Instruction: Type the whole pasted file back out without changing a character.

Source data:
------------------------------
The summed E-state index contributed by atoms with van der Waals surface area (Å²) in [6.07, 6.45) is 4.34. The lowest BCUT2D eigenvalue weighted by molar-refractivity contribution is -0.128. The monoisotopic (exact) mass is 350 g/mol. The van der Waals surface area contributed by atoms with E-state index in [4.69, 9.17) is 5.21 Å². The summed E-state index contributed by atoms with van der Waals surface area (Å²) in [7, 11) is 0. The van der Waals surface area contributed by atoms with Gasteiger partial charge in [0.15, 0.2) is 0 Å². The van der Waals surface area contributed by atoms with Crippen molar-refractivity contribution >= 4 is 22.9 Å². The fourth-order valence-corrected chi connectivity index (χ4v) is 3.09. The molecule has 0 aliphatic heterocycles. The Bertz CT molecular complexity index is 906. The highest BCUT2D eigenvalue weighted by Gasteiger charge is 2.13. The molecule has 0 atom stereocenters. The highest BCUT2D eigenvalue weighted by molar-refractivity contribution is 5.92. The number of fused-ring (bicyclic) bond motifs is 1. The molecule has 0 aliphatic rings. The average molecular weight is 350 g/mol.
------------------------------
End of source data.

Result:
The summed E-state index contributed by atoms with van der Waals surface area (Å²) in [6.07, 6.45) is 4.34. The lowest BCUT2D eigenvalue weighted by molar-refractivity contribution is -0.128. The monoisotopic (exact) mass is 350 g/mol. The van der Waals surface area contributed by atoms with E-state index in [4.69, 9.17) is 5.21 Å². The summed E-state index contributed by atoms with van der Waals surface area (Å²) in [7, 11) is 0. The van der Waals surface area contributed by atoms with Gasteiger partial charge in [0.15, 0.2) is 0 Å². The van der Waals surface area contributed by atoms with Crippen molar-refractivity contribution >= 4 is 22.9 Å². The fourth-order valence-corrected chi connectivity index (χ4v) is 3.09. The molecule has 0 aliphatic heterocycles. The Bertz CT molecular complexity index is 906. The highest BCUT2D eigenvalue weighted by Gasteiger charge is 2.13. The molecule has 0 atom stereocenters. The highest BCUT2D eigenvalue weighted by molar-refractivity contribution is 5.92. The number of fused-ring (bicyclic) bond motifs is 1. The molecule has 0 aliphatic rings. The average molecular weight is 350 g/mol.